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Secret filming in care
The Care Quality Commission recently issued a pamphlet guide on the use of secret filming in care services. It did this because it recognised that it was already an established practice in some care services, by relatives who had concerns about the quality of care.
The guidance emphasised the need to consider the privacy of people who may be filmed by these covert cameras. It also advised that the permission of service users must be obtained, and that any concerns about the quality of care and support should be raised in the first case with the manager or with the service provider. Equipment should also only be used in a person's private room.
Carers and relatives have been positive about this development. A family member stated in a recent newspaper article that filming care staff had enabled his suspicions about theft to be confirmed: he said that only the film of the carer taking money from his relative allowed a case to be brought against the staff concerned. Previously, his relative had completely trusted this staff member, and was shocked to see physical evidence of the theft.
Where trust in staff begins to fade, this may be the only way of settling any doubts about maltreatment or abuse. Cameras do not introduce mistrust, but are solid ways of testing out the suspicions of people who genuinely care.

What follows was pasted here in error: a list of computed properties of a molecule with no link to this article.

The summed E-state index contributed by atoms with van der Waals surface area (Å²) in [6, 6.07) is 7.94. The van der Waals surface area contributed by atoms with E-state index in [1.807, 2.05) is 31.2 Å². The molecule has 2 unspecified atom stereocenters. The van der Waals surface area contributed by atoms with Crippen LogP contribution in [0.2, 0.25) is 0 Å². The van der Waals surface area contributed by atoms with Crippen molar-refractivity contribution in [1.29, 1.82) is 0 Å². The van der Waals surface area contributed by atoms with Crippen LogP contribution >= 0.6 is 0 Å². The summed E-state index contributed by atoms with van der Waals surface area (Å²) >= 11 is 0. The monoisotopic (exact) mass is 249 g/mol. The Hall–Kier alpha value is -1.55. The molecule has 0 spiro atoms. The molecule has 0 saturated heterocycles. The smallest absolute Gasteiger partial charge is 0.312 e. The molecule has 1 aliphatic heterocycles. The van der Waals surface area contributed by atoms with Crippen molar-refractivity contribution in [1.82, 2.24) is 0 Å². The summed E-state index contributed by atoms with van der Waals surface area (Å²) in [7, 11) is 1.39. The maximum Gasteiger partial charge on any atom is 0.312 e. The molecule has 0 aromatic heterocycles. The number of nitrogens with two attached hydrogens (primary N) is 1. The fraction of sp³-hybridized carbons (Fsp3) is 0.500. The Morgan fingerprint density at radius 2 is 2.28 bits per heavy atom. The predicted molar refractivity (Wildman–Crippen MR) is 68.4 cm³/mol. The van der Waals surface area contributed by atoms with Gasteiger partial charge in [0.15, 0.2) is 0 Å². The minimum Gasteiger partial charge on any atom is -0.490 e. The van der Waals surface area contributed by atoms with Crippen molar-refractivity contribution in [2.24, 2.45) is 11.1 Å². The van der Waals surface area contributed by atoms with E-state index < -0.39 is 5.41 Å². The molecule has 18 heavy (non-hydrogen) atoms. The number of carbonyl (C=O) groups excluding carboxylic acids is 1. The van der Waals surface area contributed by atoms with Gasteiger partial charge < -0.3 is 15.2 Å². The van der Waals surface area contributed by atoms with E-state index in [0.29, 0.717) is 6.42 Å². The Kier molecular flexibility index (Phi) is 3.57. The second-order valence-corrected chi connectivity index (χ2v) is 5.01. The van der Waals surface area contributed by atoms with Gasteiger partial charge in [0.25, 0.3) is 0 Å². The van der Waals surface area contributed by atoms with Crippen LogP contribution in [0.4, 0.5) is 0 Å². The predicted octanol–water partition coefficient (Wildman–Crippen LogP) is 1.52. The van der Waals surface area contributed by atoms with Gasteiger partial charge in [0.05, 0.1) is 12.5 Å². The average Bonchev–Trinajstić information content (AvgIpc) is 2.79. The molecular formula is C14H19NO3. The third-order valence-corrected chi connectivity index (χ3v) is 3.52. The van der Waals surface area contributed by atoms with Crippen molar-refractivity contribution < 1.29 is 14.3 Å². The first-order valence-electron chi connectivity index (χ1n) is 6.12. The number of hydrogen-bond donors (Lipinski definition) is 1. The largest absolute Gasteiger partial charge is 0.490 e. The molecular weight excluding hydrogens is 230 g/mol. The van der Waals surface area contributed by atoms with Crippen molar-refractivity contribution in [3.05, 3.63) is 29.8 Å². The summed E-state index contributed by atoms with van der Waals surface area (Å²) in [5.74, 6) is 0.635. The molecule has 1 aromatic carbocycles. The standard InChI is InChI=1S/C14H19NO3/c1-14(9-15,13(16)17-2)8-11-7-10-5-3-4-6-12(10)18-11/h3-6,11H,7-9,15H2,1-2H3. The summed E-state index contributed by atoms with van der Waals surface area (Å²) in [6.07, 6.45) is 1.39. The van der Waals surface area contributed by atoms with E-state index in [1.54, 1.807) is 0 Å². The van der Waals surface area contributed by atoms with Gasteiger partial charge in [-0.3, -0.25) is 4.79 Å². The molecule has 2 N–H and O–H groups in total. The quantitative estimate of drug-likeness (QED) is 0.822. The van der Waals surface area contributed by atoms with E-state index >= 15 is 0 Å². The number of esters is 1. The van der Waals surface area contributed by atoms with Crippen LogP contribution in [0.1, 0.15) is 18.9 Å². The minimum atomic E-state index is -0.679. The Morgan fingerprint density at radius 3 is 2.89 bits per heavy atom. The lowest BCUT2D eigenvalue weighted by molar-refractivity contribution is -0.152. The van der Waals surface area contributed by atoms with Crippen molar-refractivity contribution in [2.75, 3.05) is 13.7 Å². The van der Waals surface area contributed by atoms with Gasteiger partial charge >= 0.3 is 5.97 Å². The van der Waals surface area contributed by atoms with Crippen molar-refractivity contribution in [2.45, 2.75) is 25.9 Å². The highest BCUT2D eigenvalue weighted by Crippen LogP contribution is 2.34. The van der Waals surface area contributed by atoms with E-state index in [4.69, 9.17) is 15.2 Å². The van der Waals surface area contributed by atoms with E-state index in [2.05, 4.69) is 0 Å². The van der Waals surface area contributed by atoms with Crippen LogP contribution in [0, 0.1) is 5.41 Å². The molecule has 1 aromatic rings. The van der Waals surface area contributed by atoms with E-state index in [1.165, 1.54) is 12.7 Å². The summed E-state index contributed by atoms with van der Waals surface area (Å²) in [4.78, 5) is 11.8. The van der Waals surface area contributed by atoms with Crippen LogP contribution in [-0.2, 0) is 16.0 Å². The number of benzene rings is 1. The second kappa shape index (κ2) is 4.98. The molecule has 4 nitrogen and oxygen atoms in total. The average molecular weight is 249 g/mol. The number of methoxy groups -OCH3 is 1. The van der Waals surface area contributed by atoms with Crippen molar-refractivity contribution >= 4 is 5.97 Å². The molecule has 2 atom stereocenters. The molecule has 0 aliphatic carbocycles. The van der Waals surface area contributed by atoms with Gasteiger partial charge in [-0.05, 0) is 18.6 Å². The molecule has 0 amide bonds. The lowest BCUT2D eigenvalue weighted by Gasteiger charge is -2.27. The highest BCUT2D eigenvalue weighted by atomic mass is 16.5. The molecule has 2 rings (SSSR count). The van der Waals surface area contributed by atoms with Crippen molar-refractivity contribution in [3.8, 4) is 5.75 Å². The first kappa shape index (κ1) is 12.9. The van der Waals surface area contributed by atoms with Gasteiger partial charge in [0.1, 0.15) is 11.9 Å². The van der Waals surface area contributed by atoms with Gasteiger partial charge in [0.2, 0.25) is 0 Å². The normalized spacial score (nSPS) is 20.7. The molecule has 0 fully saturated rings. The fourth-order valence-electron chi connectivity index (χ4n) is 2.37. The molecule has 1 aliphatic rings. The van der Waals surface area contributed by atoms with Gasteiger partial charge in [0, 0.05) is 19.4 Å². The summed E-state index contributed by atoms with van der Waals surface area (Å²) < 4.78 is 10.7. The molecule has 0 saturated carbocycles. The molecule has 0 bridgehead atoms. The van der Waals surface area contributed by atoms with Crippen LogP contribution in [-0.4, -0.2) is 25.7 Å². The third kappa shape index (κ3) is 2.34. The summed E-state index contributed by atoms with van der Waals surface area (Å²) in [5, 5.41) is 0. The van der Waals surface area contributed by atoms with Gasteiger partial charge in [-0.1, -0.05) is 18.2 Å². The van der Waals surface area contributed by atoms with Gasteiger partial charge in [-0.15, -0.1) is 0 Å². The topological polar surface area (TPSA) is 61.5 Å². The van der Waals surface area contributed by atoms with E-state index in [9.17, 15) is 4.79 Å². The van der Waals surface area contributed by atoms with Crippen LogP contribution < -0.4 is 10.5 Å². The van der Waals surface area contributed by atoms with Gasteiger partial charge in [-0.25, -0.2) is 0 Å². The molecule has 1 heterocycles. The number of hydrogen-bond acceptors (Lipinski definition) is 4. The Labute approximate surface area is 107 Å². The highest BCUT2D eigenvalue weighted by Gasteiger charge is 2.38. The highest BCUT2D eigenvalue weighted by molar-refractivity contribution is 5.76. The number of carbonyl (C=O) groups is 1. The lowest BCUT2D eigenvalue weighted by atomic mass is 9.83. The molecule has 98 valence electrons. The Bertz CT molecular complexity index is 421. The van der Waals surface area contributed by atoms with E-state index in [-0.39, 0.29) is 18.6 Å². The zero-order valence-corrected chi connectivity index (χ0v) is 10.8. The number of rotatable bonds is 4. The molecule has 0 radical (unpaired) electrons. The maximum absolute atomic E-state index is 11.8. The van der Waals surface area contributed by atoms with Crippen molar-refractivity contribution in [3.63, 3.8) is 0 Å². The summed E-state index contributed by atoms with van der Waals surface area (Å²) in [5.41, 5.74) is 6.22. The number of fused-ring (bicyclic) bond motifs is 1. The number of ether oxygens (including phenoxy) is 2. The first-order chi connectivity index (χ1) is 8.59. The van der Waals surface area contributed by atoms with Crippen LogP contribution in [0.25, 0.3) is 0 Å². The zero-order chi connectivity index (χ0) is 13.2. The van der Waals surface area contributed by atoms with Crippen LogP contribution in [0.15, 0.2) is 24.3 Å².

A recent survey of care staff in a national organisation brought mixed views: filming in public areas by the provider was seen as acceptable, but there were strong views for and against filming in people's own rooms. Much of the opposition was focused on protecting the privacy and dignity of the person receiving care.
The views of residents are of course all important. People's permission must be asked for before any filming takes place in their room. Where people may not be able to give their permission, then it must be clearly shown that the use of the equipment is in the best interests of the person concerned.
Care providers have also had mixed reactions. HC-One, a national provider of care, has carried out an extensive survey on the issue: others have suggested it may lead to the breakdown of trust in many services.
However, covert filming was an essential part of the uncovering of extreme abuse at Winterbourne View several years ago. It has now apparently become one recognised way of investigating care concerns: let us hope that it remains only one option in the regulatory methods to assure the public of trust and genuine care in the services they use.
Tony Clarke – QCS Expert Scottish Care Contributor